McDermott, M. Joan and Ferdinand, Theodore N.. "Joining Punishment and Treatment in Substantive Equality"
How can justice and treatment be combined so that the rights of victims are upheld and offenders are rehabilitated? Substantive justice administers punishment proportionate both to the offense and the offender’s condition while also providing treatment according to the offender’s needs. Substantive justice means that similar offenders ought to experience not the same objective punishment but similar degrees of subjective pain. Judges already use distinctive standards in sentencing juveniles and women, and this practice should be extended to all offenders; that is, to men and white collar offenders, not simply with minor fines but with all forms of punishment and treatment. It should be codified in law so that our justice system can provide generally better protection to victims and better treatments to offenders. author's abstract.
More equal societies do better at almost everything
from Ben Duncan's entry on Ben's Bookshop: The Spirit Level by Kate Pickett and Richard Wilkinson is a statistical romp through the data on a range of social ills: mental ill-health, teenage pregnancy levels, poor life expectancy, levels of crime and violence in society, and so on, and it finds something that is either remarkable, or stands to reason, depending on your perspective. In short, Picket and Wilkinson conclude, the more equal a society is - the smaller the gap between the richest and poorest, in other words - the better that society performs, at pretty much everything, for pretty much everyone.
Penal Reform International. Avant projet diagramme des problemes
abstract unavailable
PiRi explores restorative sessions
from Sue Klassen's article in the newsletter of Partners in Restorative Initiatives (PiRi): PiRI is exploring the possible use of Restorative Sessions, based on research conducted by Lorenn Walker in the Pono Kaulike program in Hawaii. This pilot program, which reportedly achieved a nearly 50% drop in recidivism and high satisfaction from participants, combined traditional restorative conferencing procedures with Restorative Sessions, meetings that allow offenders to discuss their situations even when their victims decide against joining in the process. Like PiRI’s work in the Town Courts, the Pono Kaulike program deals with misdemeanor level cases in which many victims choose not to participate.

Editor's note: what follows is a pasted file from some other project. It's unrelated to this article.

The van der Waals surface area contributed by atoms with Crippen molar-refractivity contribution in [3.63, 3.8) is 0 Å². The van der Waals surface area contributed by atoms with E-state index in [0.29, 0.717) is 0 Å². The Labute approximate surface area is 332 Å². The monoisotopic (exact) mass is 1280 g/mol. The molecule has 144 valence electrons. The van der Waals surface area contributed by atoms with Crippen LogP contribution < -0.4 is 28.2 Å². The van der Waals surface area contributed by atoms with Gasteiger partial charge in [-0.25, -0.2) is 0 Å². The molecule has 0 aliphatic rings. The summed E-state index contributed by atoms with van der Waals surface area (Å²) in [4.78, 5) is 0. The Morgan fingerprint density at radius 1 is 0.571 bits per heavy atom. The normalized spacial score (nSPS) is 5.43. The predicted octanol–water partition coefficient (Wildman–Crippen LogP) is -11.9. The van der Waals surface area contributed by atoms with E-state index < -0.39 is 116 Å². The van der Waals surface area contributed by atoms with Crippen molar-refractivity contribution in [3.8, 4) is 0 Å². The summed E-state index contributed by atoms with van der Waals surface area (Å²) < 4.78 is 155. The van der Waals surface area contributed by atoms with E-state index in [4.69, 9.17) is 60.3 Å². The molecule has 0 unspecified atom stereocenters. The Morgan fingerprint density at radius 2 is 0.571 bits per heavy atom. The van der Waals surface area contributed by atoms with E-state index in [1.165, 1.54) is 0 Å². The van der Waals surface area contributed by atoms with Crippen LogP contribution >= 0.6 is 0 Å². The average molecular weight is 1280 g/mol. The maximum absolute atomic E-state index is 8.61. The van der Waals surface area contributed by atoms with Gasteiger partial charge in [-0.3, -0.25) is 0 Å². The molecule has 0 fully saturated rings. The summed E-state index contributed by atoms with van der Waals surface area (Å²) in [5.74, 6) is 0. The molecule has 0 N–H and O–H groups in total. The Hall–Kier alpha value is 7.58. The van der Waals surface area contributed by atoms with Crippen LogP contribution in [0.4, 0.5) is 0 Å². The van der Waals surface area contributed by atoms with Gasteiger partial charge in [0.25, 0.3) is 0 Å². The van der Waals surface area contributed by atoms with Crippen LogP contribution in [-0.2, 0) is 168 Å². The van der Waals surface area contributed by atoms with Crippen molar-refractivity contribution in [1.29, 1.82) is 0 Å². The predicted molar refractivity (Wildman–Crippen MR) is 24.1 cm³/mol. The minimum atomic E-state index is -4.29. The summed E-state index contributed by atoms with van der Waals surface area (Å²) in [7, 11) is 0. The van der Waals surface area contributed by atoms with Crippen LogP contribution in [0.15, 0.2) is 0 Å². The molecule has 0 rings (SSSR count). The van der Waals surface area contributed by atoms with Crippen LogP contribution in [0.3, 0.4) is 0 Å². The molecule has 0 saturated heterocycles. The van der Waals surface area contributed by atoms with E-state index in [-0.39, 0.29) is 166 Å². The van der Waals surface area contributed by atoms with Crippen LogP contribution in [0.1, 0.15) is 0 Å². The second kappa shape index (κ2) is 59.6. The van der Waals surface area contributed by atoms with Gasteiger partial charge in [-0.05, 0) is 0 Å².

PiRi explores restorative sessions
Proietti-Scifoni, Gitana and Daly, Kathleen . Gendered violence and restorative justice: the views of New Zealand Opinion Leaders.
Although New Zealand has been a pioneer in the development and expansion of restorative justice in the adult and youth criminal justice systems, it has taken a more cautious approach to using restorative justice in adult cases of gendered violence. We present interviews of 19 New Zealand Opinion Leaders on the appropriateness of restorative justice for partner, family, and sexual violence, and child sexual abuse (CSA). We found that three groups, rather than two, better describe the range of positions: these are the Supporters, Skeptics, and Contingent Thinkers. All viewed child sexual assault as least suitable for restorative justice, with relatively more support in cases of partner, family, and sexual violence. The Opinion Leaders' positions were shaped by their experiences with restorative justice, professional position, racial and ethnic identities, and views of the criminal justice system. The participants' views were complex and varied, and not easily contained in a simple `for' or `against' dichotomy. (author's abstract)
RJC briefing on Ministry of Justice consultation: Getting it right for victims and witnesses
from the Restorative Justice Council website: On 30th January 2012 the Ministry of Justice published Getting it right for victims and witnesses as a consultation document. Alongside a wide range of proposals to reform both support services for victims and witnesses, and criminal injuries compensation, the Government’s desire to develop provision of restorative justice for victims of crime is clear.
Refuge. Refuge response to Restorative Justice - Government consultation
Refuge is a national charity in the United Kingdom that works on behalf of women and children experiencing domestic violence. This paper consists of Refuge’s response to a government consultation on restorative justice. Specifically, it is a response to questions about extending restorative justice beyond the sphere of youth offending into other spheres, such as sex crimes and domestic violence. In general, while Refuge welcomes the application of restorative justice in the area of youth offending, and it acknowledges some ways in which restorative justice may be appropriately extended to the areas of sex crimes and domestic violence, it presents a number of arguments raising serious concerns and reservations about the use of restorative justice in cases of violence against women and children.